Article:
There are ways to make it all work and it has been done before successfully. This article mentioned that Vodafone India might be moving in the right direction. So far, nothing has been announced officially. I guess we’ll just have to wait and watch.

Food, Clothing, Shelter and Free Wi-Fi

With Wi-Fi being politicised by the Aam Aadmi Party (AAP) in the recent Delhi elections, it seems our politicians have found a new sop to entice the young voter. Free Wi-Fi is the catch phrase being canvassed across the country, synonymous with smart cities, real estate projects and even the railways.

Will these projects be delivered? And is Wi-Fi even the right technology for smarter cities and an enlightened population? In the case of the former, let’s just say most projects will remain election promises; the suitability of Wi-Fi as a technology to reach Indian masses however, requires more thought.

Wi-Fi Basics

Wi-Fi was invented to take your Internet wire at home or office and make it airborne. For the uninitiated and puritans do forgive me, but this analogy works every time – Wi-Fi does to your home Internet connection what the cordless telephone did to your landline. The idea had always been to deliver fast data over short distances, freeing us from our desks.

The Achilles heel for Wi-Fi is its range and radio interference, dictated by physics more than government regulation. The typical range of your Wi-Fi home router is that of a yesteryear digital cordless telephone. They do of course use similar frequencies (2.4 & 5.8Ghz) and have the same issues penetrating brick and concrete walls in average Indian homes. With Wi-Fi operating on an “open to all” radio frequency, it pre-disposes the technology to lots of interference. Just think of it like rush hour in Delhi, everyone coming at you from all direction, zero lane discipline, and a free for all.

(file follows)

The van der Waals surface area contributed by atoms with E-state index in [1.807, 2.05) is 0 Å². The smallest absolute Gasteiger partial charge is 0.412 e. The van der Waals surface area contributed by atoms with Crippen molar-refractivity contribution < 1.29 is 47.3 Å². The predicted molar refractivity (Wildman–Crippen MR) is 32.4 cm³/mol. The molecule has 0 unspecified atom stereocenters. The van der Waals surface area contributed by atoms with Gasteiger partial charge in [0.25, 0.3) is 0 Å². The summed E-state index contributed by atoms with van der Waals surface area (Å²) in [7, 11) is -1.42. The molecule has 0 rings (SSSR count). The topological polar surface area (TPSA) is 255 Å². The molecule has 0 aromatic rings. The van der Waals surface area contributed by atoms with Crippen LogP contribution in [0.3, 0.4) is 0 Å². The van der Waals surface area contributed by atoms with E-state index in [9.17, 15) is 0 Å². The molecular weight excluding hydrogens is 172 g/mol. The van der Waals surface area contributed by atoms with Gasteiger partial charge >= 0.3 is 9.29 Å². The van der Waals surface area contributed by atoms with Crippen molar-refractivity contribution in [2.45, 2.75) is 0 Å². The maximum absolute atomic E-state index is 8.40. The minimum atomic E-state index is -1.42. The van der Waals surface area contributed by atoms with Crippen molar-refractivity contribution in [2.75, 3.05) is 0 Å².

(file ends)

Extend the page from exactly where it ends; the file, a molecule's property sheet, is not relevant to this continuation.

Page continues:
If you have a large enough home to need two routers, you most likely have experienced the limitations of range and interference. Most people I know will have different SSIDs “Ground Floor” and “First Floor” jumping between the two as they walk around the house. Each time you hop, your web page or video stalls.

So I ask the question, is Wi-Fi the right technology to deliver a quality user experience to the populous in a cost effective (since nothing is free) manner?

Experts, mostly expensive Wi-Fi equipment vendors, will argue that their gear has evolved to provide better range and deal with the hopping issue. Many cite examples of successful city-wide projects like Wireless@SG in Singapore. US & European service providers are using Wi-Fi Offload to divert subscriber 3G data traffic over to hotspots in an effort to decongest their mobile networks.

And while these innovations may work very well in other countries, the real question in my mind remains – is it right for Delhi, is it right for India?

Having been part of a company that has contributed to building some of the largest Wi-Fi networks in the world, here are my arguments & learning: